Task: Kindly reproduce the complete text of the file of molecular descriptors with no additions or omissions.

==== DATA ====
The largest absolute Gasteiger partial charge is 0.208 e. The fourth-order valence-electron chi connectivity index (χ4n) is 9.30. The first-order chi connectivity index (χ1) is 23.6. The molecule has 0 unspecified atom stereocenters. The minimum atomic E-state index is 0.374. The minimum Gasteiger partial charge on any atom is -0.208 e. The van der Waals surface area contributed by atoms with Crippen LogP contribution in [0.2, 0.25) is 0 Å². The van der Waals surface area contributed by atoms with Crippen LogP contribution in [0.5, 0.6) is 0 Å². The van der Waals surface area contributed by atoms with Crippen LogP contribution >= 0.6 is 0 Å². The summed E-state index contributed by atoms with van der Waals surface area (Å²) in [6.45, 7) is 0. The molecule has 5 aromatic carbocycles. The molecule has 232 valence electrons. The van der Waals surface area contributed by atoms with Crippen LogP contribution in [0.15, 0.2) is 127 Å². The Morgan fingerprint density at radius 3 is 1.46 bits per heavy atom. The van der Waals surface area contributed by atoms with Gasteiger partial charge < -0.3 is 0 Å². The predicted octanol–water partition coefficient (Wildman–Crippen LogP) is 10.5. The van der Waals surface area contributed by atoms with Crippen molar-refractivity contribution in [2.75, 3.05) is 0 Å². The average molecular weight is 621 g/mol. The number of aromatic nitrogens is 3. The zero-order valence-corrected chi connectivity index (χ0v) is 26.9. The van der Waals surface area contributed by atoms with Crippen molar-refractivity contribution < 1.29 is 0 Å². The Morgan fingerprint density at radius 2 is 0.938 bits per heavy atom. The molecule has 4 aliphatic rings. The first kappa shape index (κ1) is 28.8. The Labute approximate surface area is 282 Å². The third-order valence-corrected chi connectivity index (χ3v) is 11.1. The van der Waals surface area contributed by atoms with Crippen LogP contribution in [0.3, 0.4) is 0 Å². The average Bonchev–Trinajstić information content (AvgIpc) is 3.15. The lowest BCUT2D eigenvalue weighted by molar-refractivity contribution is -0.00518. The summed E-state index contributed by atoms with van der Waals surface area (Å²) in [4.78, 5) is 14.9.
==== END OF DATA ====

The largest absolute Gasteiger partial charge is 0.208 e. The fourth-order valence-electron chi connectivity index (χ4n) is 9.30. The first-order chi connectivity index (χ1) is 23.6. The molecule has 0 unspecified atom stereocenters. The minimum atomic E-state index is 0.374. The minimum Gasteiger partial charge on any atom is -0.208 e. The van der Waals surface area contributed by atoms with Crippen LogP contribution in [0.2, 0.25) is 0 Å². The van der Waals surface area contributed by atoms with Crippen LogP contribution in [0.5, 0.6) is 0 Å². The van der Waals surface area contributed by atoms with Crippen LogP contribution >= 0.6 is 0 Å². The summed E-state index contributed by atoms with van der Waals surface area (Å²) in [6.45, 7) is 0. The molecule has 5 aromatic carbocycles. The molecule has 232 valence electrons. The van der Waals surface area contributed by atoms with Crippen LogP contribution in [0.15, 0.2) is 127 Å². The Morgan fingerprint density at radius 3 is 1.46 bits per heavy atom. The van der Waals surface area contributed by atoms with Gasteiger partial charge < -0.3 is 0 Å². The predicted octanol–water partition coefficient (Wildman–Crippen LogP) is 10.5. The van der Waals surface area contributed by atoms with Crippen molar-refractivity contribution in [2.75, 3.05) is 0 Å². The average molecular weight is 621 g/mol. The number of aromatic nitrogens is 3. The zero-order valence-corrected chi connectivity index (χ0v) is 26.9. The van der Waals surface area contributed by atoms with Crippen molar-refractivity contribution < 1.29 is 0 Å². The Morgan fingerprint density at radius 2 is 0.938 bits per heavy atom. The molecule has 4 aliphatic rings. The first kappa shape index (κ1) is 28.8. The Labute approximate surface area is 282 Å². The third-order valence-corrected chi connectivity index (χ3v) is 11.1. The van der Waals surface area contributed by atoms with Crippen LogP contribution in [0.3, 0.4) is 0 Å². The average Bonchev–Trinajstić information content (AvgIpc) is 3.15. The lowest BCUT2D eigenvalue weighted by molar-refractivity contribution is -0.00518. The summed E-state index contributed by atoms with van der Waals surface area (Å²) in [4.78, 5) is 14.9.